Buying electricity on credit through a Safaricom associate is the most expensive digital mobile loan in the bankers lobby group’s ranking, which also reveals the exorbitant monthly interest charged on other ‘soft’ loans »Granted via mobile phones.
The Kenya Bankers Association (KBA) study shows that the mobile electricity loan, known as Okoa Stima, attracts a monthly interest of 43.4%, making it the most expensive, while Equitel Equity Bank was ranked the least expensive at 2.1%. per month.
Other expensive digital lenders are Pesa na Pesa, which charges similar interest to Okoa Stima, Kopa Chapa (38.8%), Pesa Pata (30.4%), and Kopa Cash (15.3%). These monthly interest rates are well above the average cost of regulated bank credit that KBA estimates at 1.1 percent.
The appetite for digital lending drove dozens of unregulated microlenders to flood Kenya’s credit market in response to increased demand for quick loans and the subsequent freeze on commercial bank loans to individuals and small businesses that followed. the interest rate cap in 2016.
After having had little or no access to credit, many Kenyans are now finding that they can get loans within minutes via their mobile phones.
However, it appears that the proliferation of digital lenders providing credit to banks and the unbanked has plagued borrowers with high interest rates as the banking regulator struggles to keep pace.
“The risks associated with unsecured digital loans force lenders to reduce their exposure to risk by charging relatively high fees and interest rates compared to conventional loan products,” KBA says in the study.
The current legal regime for digital lenders, which does not fall under the direct jurisdiction of the central bank, allows vendors, banks and others to escape the government cap on interest four points above the interest rate of government benchmark, which now stands at 9 percent and caps the cost of credit at 13 percent.
Market leader M-Shwari, Kenya’s first savings and loan product introduced by Safaricom and Commercial Bank of Africa in 2012, charges 7.5% “facilitation fee” on credit regardless of term .
On a one month loan, this equates to an annualized interest rate of 91%. But the Okoa Stima product, when annualized, pushes up the cost of lending electricity to 521%.
Under the Okoa Stima facility, electricity consumers get a credit of between Ksh100 ($ 1) and Ksh2000 ($ 20) to pay their electricity bills, which is reimbursed at an initial lump sum of 10% of the amount borrowed.
Defaulters are charged a 10 percent penalty on the advance. The loan must be repaid within the week.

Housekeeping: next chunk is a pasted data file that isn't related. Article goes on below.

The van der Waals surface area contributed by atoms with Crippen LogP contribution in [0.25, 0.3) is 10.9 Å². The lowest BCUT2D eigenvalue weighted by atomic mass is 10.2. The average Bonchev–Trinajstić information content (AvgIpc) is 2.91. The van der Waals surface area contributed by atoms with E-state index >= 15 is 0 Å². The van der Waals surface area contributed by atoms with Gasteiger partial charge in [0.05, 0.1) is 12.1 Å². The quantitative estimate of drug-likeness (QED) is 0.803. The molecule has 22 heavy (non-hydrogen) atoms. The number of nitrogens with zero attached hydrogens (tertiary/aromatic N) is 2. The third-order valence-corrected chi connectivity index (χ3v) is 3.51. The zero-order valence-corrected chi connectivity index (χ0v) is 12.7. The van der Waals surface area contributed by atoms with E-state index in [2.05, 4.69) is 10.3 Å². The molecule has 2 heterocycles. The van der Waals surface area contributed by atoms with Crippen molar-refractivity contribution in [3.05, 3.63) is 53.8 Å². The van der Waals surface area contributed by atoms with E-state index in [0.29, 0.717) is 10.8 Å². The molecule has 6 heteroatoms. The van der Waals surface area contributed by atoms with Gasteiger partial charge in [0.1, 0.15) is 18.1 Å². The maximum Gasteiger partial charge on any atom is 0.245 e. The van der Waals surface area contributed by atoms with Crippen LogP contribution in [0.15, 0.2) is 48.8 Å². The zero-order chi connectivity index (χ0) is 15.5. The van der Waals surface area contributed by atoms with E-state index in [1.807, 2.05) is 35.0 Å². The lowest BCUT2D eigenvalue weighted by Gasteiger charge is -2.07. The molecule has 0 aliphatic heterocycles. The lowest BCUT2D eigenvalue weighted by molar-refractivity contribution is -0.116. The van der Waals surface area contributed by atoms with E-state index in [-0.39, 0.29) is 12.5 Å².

Court documents show that the Okoa Stima service is offered by Safaricom through its intermediary, Lexco One Limited, which is the seller of the electricity tokens purchased from Kenya Power.
On Thursday, Safaricom and Kenya Power distanced themselves from direct ownership of the product.
What causes the product to cost is the shorter loan repayment period, with the most preferred duration being one week.
The shortest repayment term is one week.
Tala and Branch, other leading players in the mobile digital lending market, offer interest rates of 12.7% and 7.6% respectively for loans borrowed over one month. The Tala loan is equivalent to 153% over one year.
The KBA study strikes at the heart of an argument over whether digital money is productive in helping people in difficulty access money or whether it is a debt trap.
“The high fees and interest rate of digital credit can reduce household income over time, especially if borrowers take out loans for non-productive purposes and therefore the returns on investments funded by digital loans can be insufficient to cover loan obligations as they fall due. ”, We read in the study.
Around 37% of mobile loans go into businesses, according to a FinAccess survey, between 32% and 37% go to daily household needs while 18% to 23% go to education.
Between 13 and 17 percent is used for the purchase of airtime, 7 percent for medical emergencies and 10 percent for the purchase of household items.
KBA says default rates for digital lenders are more than double those for conventional loans when bad credit is measured against loans made.
To avoid defaults, borrowers seek loans from a number of companies to settle loans owed to rival digital lenders who increase their debt, which ultimately leads to a negative list of credit reference bureaus ( CRB) from Kenya.
Over the past three years, 2.7 million people out of a population of around 45 million have been negatively listed with CRBS, according to a study by Microsave, a consulting firm that advises lenders on financial services. sustainable.
The majority of the defaulters borrowed loans of less than 1000 Ksh ($ 10).